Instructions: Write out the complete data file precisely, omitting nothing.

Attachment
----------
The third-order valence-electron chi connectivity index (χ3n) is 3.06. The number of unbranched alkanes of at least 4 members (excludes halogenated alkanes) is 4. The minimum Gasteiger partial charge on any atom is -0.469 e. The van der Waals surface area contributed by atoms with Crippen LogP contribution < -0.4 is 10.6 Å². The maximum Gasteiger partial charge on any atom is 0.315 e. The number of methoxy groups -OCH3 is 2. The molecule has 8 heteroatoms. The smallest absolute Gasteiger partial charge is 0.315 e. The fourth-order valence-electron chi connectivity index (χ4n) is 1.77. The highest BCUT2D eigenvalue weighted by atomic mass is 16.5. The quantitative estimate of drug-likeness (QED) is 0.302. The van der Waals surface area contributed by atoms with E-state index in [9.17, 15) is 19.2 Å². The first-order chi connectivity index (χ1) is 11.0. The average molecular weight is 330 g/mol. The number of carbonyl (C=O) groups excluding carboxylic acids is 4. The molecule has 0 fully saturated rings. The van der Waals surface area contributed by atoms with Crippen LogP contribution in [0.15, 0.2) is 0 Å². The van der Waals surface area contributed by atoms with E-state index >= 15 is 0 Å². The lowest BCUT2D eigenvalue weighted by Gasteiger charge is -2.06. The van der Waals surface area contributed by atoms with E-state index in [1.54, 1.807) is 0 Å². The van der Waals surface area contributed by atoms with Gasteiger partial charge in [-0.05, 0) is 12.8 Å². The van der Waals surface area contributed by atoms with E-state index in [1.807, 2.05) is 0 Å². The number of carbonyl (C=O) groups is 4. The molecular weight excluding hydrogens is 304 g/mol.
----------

The third-order valence-electron chi connectivity index (χ3n) is 3.06. The number of unbranched alkanes of at least 4 members (excludes halogenated alkanes) is 4. The minimum Gasteiger partial charge on any atom is -0.469 e. The van der Waals surface area contributed by atoms with Crippen LogP contribution < -0.4 is 10.6 Å². The maximum Gasteiger partial charge on any atom is 0.315 e. The number of methoxy groups -OCH3 is 2. The molecule has 8 heteroatoms. The smallest absolute Gasteiger partial charge is 0.315 e. The fourth-order valence-electron chi connectivity index (χ4n) is 1.77. The highest BCUT2D eigenvalue weighted by atomic mass is 16.5. The quantitative estimate of drug-likeness (QED) is 0.302. The van der Waals surface area contributed by atoms with E-state index in [9.17, 15) is 19.2 Å². The first-order chi connectivity index (χ1) is 11.0. The average molecular weight is 330 g/mol. The number of carbonyl (C=O) groups excluding carboxylic acids is 4. The molecule has 0 fully saturated rings. The van der Waals surface area contributed by atoms with Crippen LogP contribution in [0.15, 0.2) is 0 Å². The van der Waals surface area contributed by atoms with E-state index >= 15 is 0 Å². The lowest BCUT2D eigenvalue weighted by Gasteiger charge is -2.06. The van der Waals surface area contributed by atoms with E-state index in [1.54, 1.807) is 0 Å². The van der Waals surface area contributed by atoms with Gasteiger partial charge in [-0.05, 0) is 12.8 Å². The van der Waals surface area contributed by atoms with E-state index in [1.807, 2.05) is 0 Å². The number of carbonyl (C=O) groups is 4. The molecular weight excluding hydrogens is 304 g/mol.